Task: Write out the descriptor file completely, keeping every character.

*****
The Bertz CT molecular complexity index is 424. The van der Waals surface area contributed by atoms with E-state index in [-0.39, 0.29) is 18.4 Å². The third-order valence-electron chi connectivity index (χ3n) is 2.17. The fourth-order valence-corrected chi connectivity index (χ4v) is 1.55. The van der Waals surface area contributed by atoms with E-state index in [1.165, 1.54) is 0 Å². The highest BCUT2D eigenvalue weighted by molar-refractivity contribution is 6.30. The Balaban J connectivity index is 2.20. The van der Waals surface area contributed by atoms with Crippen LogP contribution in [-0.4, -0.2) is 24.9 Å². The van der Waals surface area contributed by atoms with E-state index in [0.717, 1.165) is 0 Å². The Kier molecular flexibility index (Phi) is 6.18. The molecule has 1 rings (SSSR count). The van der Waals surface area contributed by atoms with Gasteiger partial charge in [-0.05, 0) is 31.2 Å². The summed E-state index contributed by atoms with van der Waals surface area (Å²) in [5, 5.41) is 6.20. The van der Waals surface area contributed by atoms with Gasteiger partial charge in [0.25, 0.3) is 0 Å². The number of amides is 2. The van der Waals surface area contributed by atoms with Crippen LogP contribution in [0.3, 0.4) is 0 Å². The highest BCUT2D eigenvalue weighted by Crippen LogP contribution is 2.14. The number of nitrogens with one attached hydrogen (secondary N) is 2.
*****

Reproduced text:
The Bertz CT molecular complexity index is 424. The van der Waals surface area contributed by atoms with E-state index in [-0.39, 0.29) is 18.4 Å². The third-order valence-electron chi connectivity index (χ3n) is 2.17. The fourth-order valence-corrected chi connectivity index (χ4v) is 1.55. The van der Waals surface area contributed by atoms with E-state index in [1.165, 1.54) is 0 Å². The highest BCUT2D eigenvalue weighted by molar-refractivity contribution is 6.30. The Balaban J connectivity index is 2.20. The van der Waals surface area contributed by atoms with Crippen LogP contribution in [-0.4, -0.2) is 24.9 Å². The van der Waals surface area contributed by atoms with E-state index in [0.717, 1.165) is 0 Å². The Kier molecular flexibility index (Phi) is 6.18. The molecule has 1 rings (SSSR count). The van der Waals surface area contributed by atoms with Gasteiger partial charge in [-0.05, 0) is 31.2 Å². The summed E-state index contributed by atoms with van der Waals surface area (Å²) in [5, 5.41) is 6.20. The van der Waals surface area contributed by atoms with Gasteiger partial charge in [0.25, 0.3) is 0 Å². The number of amides is 2. The van der Waals surface area contributed by atoms with Crippen LogP contribution in [0.3, 0.4) is 0 Å². The highest BCUT2D eigenvalue weighted by Crippen LogP contribution is 2.14. The number of nitrogens with one attached hydrogen (secondary N) is 2.